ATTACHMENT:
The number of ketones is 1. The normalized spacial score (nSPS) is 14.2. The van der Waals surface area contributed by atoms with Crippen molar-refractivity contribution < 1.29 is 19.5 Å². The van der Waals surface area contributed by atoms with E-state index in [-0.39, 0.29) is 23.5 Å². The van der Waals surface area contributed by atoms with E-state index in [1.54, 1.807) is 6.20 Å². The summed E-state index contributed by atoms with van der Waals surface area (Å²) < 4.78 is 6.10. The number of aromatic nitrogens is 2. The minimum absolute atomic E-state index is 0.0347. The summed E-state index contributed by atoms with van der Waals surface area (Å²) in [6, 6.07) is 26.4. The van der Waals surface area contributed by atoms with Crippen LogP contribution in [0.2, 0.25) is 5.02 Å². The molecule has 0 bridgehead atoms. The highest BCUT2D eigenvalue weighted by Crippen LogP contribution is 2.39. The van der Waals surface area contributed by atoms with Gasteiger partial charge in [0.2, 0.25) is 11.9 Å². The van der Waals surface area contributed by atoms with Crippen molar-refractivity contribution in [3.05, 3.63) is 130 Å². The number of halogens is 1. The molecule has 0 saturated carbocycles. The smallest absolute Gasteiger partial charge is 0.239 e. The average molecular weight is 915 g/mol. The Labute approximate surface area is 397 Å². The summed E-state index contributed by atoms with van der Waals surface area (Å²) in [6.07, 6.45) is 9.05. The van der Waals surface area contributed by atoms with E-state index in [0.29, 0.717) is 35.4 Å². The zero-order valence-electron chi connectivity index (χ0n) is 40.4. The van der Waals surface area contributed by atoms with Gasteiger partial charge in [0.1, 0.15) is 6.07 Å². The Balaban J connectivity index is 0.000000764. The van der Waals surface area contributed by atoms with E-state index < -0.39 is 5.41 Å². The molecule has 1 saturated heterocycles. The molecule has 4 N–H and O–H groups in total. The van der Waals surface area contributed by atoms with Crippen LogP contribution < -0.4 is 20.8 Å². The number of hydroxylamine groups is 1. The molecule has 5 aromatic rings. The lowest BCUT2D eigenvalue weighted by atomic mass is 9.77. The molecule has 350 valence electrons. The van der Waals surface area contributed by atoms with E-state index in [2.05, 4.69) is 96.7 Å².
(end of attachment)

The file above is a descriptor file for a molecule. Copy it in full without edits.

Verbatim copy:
The number of ketones is 1. The normalized spacial score (nSPS) is 14.2. The van der Waals surface area contributed by atoms with Crippen molar-refractivity contribution < 1.29 is 19.5 Å². The van der Waals surface area contributed by atoms with E-state index in [-0.39, 0.29) is 23.5 Å². The van der Waals surface area contributed by atoms with E-state index in [1.54, 1.807) is 6.20 Å². The summed E-state index contributed by atoms with van der Waals surface area (Å²) < 4.78 is 6.10. The number of aromatic nitrogens is 2. The minimum absolute atomic E-state index is 0.0347. The summed E-state index contributed by atoms with van der Waals surface area (Å²) in [6, 6.07) is 26.4. The van der Waals surface area contributed by atoms with Crippen LogP contribution in [0.2, 0.25) is 5.02 Å². The molecule has 0 bridgehead atoms. The highest BCUT2D eigenvalue weighted by Crippen LogP contribution is 2.39. The van der Waals surface area contributed by atoms with Gasteiger partial charge in [0.2, 0.25) is 11.9 Å². The van der Waals surface area contributed by atoms with Crippen molar-refractivity contribution in [3.05, 3.63) is 130 Å². The number of halogens is 1. The molecule has 0 saturated carbocycles. The smallest absolute Gasteiger partial charge is 0.239 e. The average molecular weight is 915 g/mol. The Labute approximate surface area is 397 Å². The summed E-state index contributed by atoms with van der Waals surface area (Å²) in [6.07, 6.45) is 9.05. The van der Waals surface area contributed by atoms with E-state index in [0.29, 0.717) is 35.4 Å². The zero-order valence-electron chi connectivity index (χ0n) is 40.4. The van der Waals surface area contributed by atoms with Gasteiger partial charge in [0.1, 0.15) is 6.07 Å². The Balaban J connectivity index is 0.000000764. The van der Waals surface area contributed by atoms with E-state index < -0.39 is 5.41 Å². The molecule has 1 saturated heterocycles. The molecule has 4 N–H and O–H groups in total. The van der Waals surface area contributed by atoms with Crippen LogP contribution < -0.4 is 20.8 Å². The number of hydroxylamine groups is 1. The molecule has 5 aromatic rings. The lowest BCUT2D eigenvalue weighted by atomic mass is 9.77. The molecule has 350 valence electrons. The van der Waals surface area contributed by atoms with E-state index in [2.05, 4.69) is 96.7 Å².